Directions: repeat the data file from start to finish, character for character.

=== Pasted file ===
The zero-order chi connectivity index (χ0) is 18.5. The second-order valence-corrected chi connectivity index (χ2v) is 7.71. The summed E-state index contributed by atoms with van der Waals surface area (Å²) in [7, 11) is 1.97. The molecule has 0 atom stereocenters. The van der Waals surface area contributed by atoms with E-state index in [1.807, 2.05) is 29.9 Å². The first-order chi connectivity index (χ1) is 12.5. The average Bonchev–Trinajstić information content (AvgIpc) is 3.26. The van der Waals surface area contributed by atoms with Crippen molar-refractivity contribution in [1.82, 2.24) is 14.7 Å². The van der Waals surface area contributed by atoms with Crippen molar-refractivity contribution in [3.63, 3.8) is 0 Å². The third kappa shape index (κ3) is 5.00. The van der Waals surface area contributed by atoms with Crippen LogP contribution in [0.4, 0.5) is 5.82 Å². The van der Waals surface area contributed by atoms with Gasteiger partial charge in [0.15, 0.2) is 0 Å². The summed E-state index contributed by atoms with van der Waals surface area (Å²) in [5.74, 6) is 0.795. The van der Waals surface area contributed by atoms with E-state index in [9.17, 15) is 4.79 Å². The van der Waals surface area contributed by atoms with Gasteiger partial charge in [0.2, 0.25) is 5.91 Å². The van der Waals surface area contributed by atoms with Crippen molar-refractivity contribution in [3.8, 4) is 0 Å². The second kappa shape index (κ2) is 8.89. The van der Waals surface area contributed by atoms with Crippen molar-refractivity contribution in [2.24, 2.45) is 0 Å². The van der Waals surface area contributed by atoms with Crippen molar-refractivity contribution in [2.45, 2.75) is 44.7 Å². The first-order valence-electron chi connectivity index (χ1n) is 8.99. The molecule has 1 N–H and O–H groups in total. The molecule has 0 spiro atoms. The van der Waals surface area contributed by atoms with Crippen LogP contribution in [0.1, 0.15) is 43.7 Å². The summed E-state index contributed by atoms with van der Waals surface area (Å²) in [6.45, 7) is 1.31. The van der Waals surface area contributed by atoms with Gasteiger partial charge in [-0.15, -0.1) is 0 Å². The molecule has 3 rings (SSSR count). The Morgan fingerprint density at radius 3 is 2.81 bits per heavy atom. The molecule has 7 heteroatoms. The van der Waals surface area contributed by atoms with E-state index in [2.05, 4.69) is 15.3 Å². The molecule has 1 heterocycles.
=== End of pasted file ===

The zero-order chi connectivity index (χ0) is 18.5. The second-order valence-corrected chi connectivity index (χ2v) is 7.71. The summed E-state index contributed by atoms with van der Waals surface area (Å²) in [7, 11) is 1.97. The molecule has 0 atom stereocenters. The van der Waals surface area contributed by atoms with E-state index in [1.807, 2.05) is 29.9 Å². The first-order chi connectivity index (χ1) is 12.5. The average Bonchev–Trinajstić information content (AvgIpc) is 3.26. The van der Waals surface area contributed by atoms with Crippen molar-refractivity contribution in [1.82, 2.24) is 14.7 Å². The van der Waals surface area contributed by atoms with Crippen molar-refractivity contribution in [3.63, 3.8) is 0 Å². The third kappa shape index (κ3) is 5.00. The van der Waals surface area contributed by atoms with Crippen LogP contribution in [0.4, 0.5) is 5.82 Å². The van der Waals surface area contributed by atoms with Gasteiger partial charge in [0.15, 0.2) is 0 Å². The summed E-state index contributed by atoms with van der Waals surface area (Å²) in [5.74, 6) is 0.795. The van der Waals surface area contributed by atoms with E-state index in [9.17, 15) is 4.79 Å². The van der Waals surface area contributed by atoms with Gasteiger partial charge in [0.2, 0.25) is 5.91 Å². The van der Waals surface area contributed by atoms with Crippen molar-refractivity contribution in [3.8, 4) is 0 Å². The second kappa shape index (κ2) is 8.89. The van der Waals surface area contributed by atoms with Crippen molar-refractivity contribution in [2.24, 2.45) is 0 Å². The van der Waals surface area contributed by atoms with Crippen molar-refractivity contribution in [2.45, 2.75) is 44.7 Å². The first-order valence-electron chi connectivity index (χ1n) is 8.99. The molecule has 1 N–H and O–H groups in total. The molecule has 0 spiro atoms. The van der Waals surface area contributed by atoms with Crippen LogP contribution in [0.1, 0.15) is 43.7 Å². The summed E-state index contributed by atoms with van der Waals surface area (Å²) in [6.45, 7) is 1.31. The van der Waals surface area contributed by atoms with Gasteiger partial charge in [-0.15, -0.1) is 0 Å². The molecule has 3 rings (SSSR count). The Morgan fingerprint density at radius 3 is 2.81 bits per heavy atom. The molecule has 7 heteroatoms. The van der Waals surface area contributed by atoms with E-state index in [2.05, 4.69) is 15.3 Å². The molecule has 1 heterocycles.